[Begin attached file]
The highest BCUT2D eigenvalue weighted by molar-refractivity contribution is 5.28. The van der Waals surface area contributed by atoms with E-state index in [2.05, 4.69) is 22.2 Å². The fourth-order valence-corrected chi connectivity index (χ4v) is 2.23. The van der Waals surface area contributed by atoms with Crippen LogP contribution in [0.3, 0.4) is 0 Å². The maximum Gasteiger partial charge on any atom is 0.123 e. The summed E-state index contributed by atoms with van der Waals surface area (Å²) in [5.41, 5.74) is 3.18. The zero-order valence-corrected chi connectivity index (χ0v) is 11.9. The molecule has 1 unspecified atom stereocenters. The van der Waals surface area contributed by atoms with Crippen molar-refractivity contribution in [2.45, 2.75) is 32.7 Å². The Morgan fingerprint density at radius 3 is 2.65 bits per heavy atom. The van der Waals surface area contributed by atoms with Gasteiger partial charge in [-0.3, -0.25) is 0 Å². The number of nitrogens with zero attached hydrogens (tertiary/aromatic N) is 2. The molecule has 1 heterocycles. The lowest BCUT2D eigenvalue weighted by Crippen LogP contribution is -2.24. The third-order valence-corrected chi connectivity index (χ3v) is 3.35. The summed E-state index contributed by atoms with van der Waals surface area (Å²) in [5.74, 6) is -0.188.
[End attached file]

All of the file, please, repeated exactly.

The highest BCUT2D eigenvalue weighted by molar-refractivity contribution is 5.28. The van der Waals surface area contributed by atoms with E-state index in [2.05, 4.69) is 22.2 Å². The fourth-order valence-corrected chi connectivity index (χ4v) is 2.23. The van der Waals surface area contributed by atoms with Crippen LogP contribution in [0.3, 0.4) is 0 Å². The maximum Gasteiger partial charge on any atom is 0.123 e. The summed E-state index contributed by atoms with van der Waals surface area (Å²) in [5.41, 5.74) is 3.18. The zero-order valence-corrected chi connectivity index (χ0v) is 11.9. The molecule has 1 unspecified atom stereocenters. The van der Waals surface area contributed by atoms with Crippen molar-refractivity contribution in [2.45, 2.75) is 32.7 Å². The Morgan fingerprint density at radius 3 is 2.65 bits per heavy atom. The van der Waals surface area contributed by atoms with Gasteiger partial charge in [-0.3, -0.25) is 0 Å². The number of nitrogens with zero attached hydrogens (tertiary/aromatic N) is 2. The molecule has 1 heterocycles. The lowest BCUT2D eigenvalue weighted by Crippen LogP contribution is -2.24. The third-order valence-corrected chi connectivity index (χ3v) is 3.35. The summed E-state index contributed by atoms with van der Waals surface area (Å²) in [5.74, 6) is -0.188.